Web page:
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Cheryl Miller

Former New Atlantis blogger Cheryl Miller is a writer living in Washington, D.C. A 2007 Phillips Foundation Journalism Fellow, she is also the editor of Doublethink magazine. She can be reached at cmiller [at] thenewatlantis [dot] com.
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Cheryl Millerís Latest New Atlantis Articles

 Donated Generation” (Summer 2008)

 Blogging Infertility” (Winter 2008)

 The Painless Peace of Twilight Sleep” (Fall 2007)

 

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From our Winter 2008 issue


Cheryl Miller discusses her new article about infertility patients who have turned to blogs for medical advice and emotional support.

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Tuesday, April 22, 2008

Two New ART Developments 

A new fertility test may help women push back childbearing later still:

Pamela Barbasetti di Prun, 45, a mother of three grown children from her first marriage, wanted to try to have a baby with her second husband. When her FSH levels came back elevated, signaling her fertility was on the wane, her doctor suggested the Staten Island, N.Y., couple consider an egg donor. They balked and, in February, Ms. Barbasetti di Prun's AMH level came back normal. Hopeful that she could have a baby with her own eggs, the couple is moving ahead with in vitro fertilization. Two weeks ago, doctors retrieved 10 eggs -- a better-than-expected number for a woman her age.

"The AMH test was an extremely valuable tool in giving us an accurate number to guide us," Ms. Barbasetti di Prun says. "You're going to do what your heart tells you, but to have some medical substantiation really helps you."

Dr. Seifer, her physician, says that because of her healthy AMH levels, he was "willing to let her try" IVF with her own eggs.

The London Times science editor defends the use of artificial gametes:

Cells from an infertile man or woman would first be reprogrammed into an embryonic state, or used to make cloned embryonic stem cells. The resulting stem cells would then be turned into sperm or eggs, which would carry the patient's DNA. Many of those this technology would benefit have survived childhood cancers, diagnosed when they were too young to freeze sperm or eggs to preserve fertility. Others are women who have suffered the distress of early menopause. This is medical science at its compassionate best.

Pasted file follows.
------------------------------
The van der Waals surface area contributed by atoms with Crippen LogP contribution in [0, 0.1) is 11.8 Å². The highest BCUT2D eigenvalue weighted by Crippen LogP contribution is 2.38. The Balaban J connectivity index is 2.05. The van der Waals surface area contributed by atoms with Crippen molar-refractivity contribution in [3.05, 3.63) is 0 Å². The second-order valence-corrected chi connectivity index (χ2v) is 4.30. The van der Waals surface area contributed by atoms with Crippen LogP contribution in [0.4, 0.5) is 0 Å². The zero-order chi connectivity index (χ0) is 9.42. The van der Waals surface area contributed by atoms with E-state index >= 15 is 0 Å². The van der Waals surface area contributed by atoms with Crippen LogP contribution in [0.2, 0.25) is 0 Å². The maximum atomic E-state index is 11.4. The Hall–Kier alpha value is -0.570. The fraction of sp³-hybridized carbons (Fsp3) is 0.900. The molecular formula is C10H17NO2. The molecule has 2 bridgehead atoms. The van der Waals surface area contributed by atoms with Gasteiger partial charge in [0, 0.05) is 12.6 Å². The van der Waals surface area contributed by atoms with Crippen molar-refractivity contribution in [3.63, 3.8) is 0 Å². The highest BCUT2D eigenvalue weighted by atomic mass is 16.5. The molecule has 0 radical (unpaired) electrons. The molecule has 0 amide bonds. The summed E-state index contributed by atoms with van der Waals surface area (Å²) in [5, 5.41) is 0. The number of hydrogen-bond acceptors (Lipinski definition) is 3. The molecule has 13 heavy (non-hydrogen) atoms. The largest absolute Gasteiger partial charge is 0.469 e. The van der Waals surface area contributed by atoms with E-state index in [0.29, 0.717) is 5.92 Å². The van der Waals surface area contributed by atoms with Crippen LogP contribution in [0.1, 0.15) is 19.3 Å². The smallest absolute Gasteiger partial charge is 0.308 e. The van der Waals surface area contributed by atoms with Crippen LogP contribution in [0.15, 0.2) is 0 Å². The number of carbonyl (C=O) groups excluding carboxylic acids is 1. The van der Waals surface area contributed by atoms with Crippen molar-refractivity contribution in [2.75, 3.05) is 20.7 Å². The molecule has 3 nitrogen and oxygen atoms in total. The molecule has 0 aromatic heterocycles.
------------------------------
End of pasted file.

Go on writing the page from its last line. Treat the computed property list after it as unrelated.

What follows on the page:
Not everybody, however, has seen it quite like that. Whenever new developments in this field are reported, they invariably prompt speculation that the technique might be used to allow lesbians to produce sperm, and gay men eggs. Homosexual couples might thus have a child with genetic material from both partners, in a way that is unthinkable in nature. Worried discussions about what this might mean for sexual politics often drown out dialogue on the benefits for infertile patients.

I have more to say about this article (when I'm not on deadline), but it's more than a little frustrating. I will say though that I predicted this line of argument in my review of Debora Spar's book, The Baby Business:

Spar warns that today’s widespread moral opposition to cloning may erode if the technique is adopted by ordinary couples seeking to fulfill the most ordinary human desires. Spar gives the example of a couple in which the male partner is incapable of producing sperm. Scientists could remove another cell from his body and inject its nucleus into his wife’s enucleated egg, thereby producing a child with only his DNA. In other words: the husband’s clone, their child, born of the wife’s nine-month labor.

Moreover, cloning is not the only radical technical possibility now looming. For example, a homosexual couple might one day conceive a child born of their united genomes by creating a cloned embryo of one partner, harvesting its stem cells, turning the stem cells into sperm or eggs, and combining these artificial gametes with the natural gametes of the other partner to produce an embryo for implantation.

By these various (still hypothetical) routes, the moral challenge may come from the “eminently respectable”—from the desperate would-be parents unable to have a child and the willing doctors working to make their dreams possible. As with the initial controversy over IVF, critics of cloning will be accused of being heartless. As one infertile woman tells Spar, “When you take away being able to have a child biologically, it is like having to face death—almost like having half of you die ... because having kids is the main way that people deal with the fact that they are mortal.” Another says, “I know [cloning is] not right for everyone. But ... if the only way for a person to have a child of their own is to do this, and if they are willing to take the chance, than they should be able to.” Once the first healthy-looking clone is born to loving parents, being anti-cloning will seem anti-child.

posted by Cheryl Miller | 1:50 pm